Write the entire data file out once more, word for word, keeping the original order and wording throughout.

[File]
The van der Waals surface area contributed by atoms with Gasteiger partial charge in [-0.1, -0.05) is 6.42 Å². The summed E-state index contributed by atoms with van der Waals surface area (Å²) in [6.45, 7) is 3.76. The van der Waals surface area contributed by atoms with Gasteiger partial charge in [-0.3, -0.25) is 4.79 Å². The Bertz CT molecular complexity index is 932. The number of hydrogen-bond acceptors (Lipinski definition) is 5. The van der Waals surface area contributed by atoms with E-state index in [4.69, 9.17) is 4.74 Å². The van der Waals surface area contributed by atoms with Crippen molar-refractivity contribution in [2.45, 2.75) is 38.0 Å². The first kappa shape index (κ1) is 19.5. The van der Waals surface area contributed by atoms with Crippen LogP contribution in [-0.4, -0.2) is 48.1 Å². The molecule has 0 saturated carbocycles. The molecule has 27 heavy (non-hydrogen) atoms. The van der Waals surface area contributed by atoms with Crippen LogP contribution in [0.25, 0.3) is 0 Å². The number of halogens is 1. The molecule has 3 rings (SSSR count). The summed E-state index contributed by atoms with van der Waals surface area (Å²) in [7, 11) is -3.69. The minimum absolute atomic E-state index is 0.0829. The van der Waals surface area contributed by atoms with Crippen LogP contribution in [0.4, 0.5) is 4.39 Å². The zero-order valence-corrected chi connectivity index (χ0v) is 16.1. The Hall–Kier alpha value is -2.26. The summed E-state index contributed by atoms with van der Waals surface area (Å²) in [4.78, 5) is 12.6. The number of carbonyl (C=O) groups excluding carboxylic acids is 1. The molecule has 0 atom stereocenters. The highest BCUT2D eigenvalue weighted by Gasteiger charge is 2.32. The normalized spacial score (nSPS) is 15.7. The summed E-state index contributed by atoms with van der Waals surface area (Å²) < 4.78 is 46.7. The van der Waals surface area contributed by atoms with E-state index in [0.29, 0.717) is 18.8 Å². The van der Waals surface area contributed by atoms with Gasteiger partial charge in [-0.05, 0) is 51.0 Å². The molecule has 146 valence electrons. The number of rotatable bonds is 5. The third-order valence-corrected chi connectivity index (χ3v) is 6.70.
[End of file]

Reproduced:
The van der Waals surface area contributed by atoms with Gasteiger partial charge in [-0.1, -0.05) is 6.42 Å². The summed E-state index contributed by atoms with van der Waals surface area (Å²) in [6.45, 7) is 3.76. The van der Waals surface area contributed by atoms with Gasteiger partial charge in [-0.3, -0.25) is 4.79 Å². The Bertz CT molecular complexity index is 932. The number of hydrogen-bond acceptors (Lipinski definition) is 5. The van der Waals surface area contributed by atoms with E-state index in [4.69, 9.17) is 4.74 Å². The van der Waals surface area contributed by atoms with Crippen molar-refractivity contribution in [2.45, 2.75) is 38.0 Å². The first kappa shape index (κ1) is 19.5. The van der Waals surface area contributed by atoms with Crippen LogP contribution in [-0.4, -0.2) is 48.1 Å². The molecule has 0 saturated carbocycles. The molecule has 27 heavy (non-hydrogen) atoms. The van der Waals surface area contributed by atoms with Crippen LogP contribution in [0.25, 0.3) is 0 Å². The number of halogens is 1. The molecule has 3 rings (SSSR count). The summed E-state index contributed by atoms with van der Waals surface area (Å²) in [7, 11) is -3.69. The minimum absolute atomic E-state index is 0.0829. The van der Waals surface area contributed by atoms with Crippen LogP contribution in [0.4, 0.5) is 4.39 Å². The zero-order valence-corrected chi connectivity index (χ0v) is 16.1. The Hall–Kier alpha value is -2.26. The summed E-state index contributed by atoms with van der Waals surface area (Å²) in [4.78, 5) is 12.6. The number of carbonyl (C=O) groups excluding carboxylic acids is 1. The molecule has 0 atom stereocenters. The highest BCUT2D eigenvalue weighted by Gasteiger charge is 2.32. The normalized spacial score (nSPS) is 15.7. The summed E-state index contributed by atoms with van der Waals surface area (Å²) < 4.78 is 46.7. The van der Waals surface area contributed by atoms with E-state index in [0.29, 0.717) is 18.8 Å². The van der Waals surface area contributed by atoms with Gasteiger partial charge in [-0.05, 0) is 51.0 Å². The molecule has 146 valence electrons. The number of rotatable bonds is 5. The third-order valence-corrected chi connectivity index (χ3v) is 6.70.